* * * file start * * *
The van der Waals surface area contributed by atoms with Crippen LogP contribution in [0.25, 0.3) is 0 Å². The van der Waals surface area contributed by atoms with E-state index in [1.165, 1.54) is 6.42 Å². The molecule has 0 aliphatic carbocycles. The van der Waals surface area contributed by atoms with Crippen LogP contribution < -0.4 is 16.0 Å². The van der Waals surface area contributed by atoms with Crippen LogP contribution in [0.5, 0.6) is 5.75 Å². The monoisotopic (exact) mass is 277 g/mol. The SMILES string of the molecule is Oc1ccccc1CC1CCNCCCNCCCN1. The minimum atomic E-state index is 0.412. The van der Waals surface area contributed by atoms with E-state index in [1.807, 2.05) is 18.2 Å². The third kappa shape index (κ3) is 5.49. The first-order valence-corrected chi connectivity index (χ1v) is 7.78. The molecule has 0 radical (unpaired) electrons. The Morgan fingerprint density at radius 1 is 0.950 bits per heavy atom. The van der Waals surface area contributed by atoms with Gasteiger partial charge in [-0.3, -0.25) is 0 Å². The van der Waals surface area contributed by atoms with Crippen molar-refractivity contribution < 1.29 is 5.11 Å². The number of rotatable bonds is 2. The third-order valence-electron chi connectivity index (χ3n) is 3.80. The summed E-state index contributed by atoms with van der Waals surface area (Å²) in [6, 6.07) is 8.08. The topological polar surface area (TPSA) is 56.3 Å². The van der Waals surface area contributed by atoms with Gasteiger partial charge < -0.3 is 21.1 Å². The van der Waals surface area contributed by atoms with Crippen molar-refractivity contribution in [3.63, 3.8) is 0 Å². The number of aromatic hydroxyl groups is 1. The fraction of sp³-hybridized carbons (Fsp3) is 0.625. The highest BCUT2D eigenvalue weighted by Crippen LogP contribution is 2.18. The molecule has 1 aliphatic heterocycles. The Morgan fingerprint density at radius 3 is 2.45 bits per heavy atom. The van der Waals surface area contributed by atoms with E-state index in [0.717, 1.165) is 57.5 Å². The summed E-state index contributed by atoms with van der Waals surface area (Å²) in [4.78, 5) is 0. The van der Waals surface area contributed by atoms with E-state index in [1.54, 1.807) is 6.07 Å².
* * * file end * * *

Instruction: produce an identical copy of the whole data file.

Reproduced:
The van der Waals surface area contributed by atoms with Crippen LogP contribution in [0.25, 0.3) is 0 Å². The van der Waals surface area contributed by atoms with E-state index in [1.165, 1.54) is 6.42 Å². The molecule has 0 aliphatic carbocycles. The van der Waals surface area contributed by atoms with Crippen LogP contribution < -0.4 is 16.0 Å². The van der Waals surface area contributed by atoms with Crippen LogP contribution in [0.5, 0.6) is 5.75 Å². The monoisotopic (exact) mass is 277 g/mol. The SMILES string of the molecule is Oc1ccccc1CC1CCNCCCNCCCN1. The minimum atomic E-state index is 0.412. The van der Waals surface area contributed by atoms with E-state index in [1.807, 2.05) is 18.2 Å². The third kappa shape index (κ3) is 5.49. The first-order valence-corrected chi connectivity index (χ1v) is 7.78. The molecule has 0 radical (unpaired) electrons. The Morgan fingerprint density at radius 1 is 0.950 bits per heavy atom. The van der Waals surface area contributed by atoms with Gasteiger partial charge in [-0.3, -0.25) is 0 Å². The van der Waals surface area contributed by atoms with Crippen molar-refractivity contribution < 1.29 is 5.11 Å². The number of rotatable bonds is 2. The third-order valence-electron chi connectivity index (χ3n) is 3.80. The summed E-state index contributed by atoms with van der Waals surface area (Å²) in [6, 6.07) is 8.08. The topological polar surface area (TPSA) is 56.3 Å². The van der Waals surface area contributed by atoms with Gasteiger partial charge < -0.3 is 21.1 Å². The van der Waals surface area contributed by atoms with Crippen molar-refractivity contribution in [3.63, 3.8) is 0 Å². The number of aromatic hydroxyl groups is 1. The fraction of sp³-hybridized carbons (Fsp3) is 0.625. The highest BCUT2D eigenvalue weighted by Crippen LogP contribution is 2.18. The molecule has 1 aliphatic heterocycles. The Morgan fingerprint density at radius 3 is 2.45 bits per heavy atom. The van der Waals surface area contributed by atoms with E-state index in [0.717, 1.165) is 57.5 Å². The summed E-state index contributed by atoms with van der Waals surface area (Å²) in [4.78, 5) is 0. The van der Waals surface area contributed by atoms with E-state index in [1.54, 1.807) is 6.07 Å².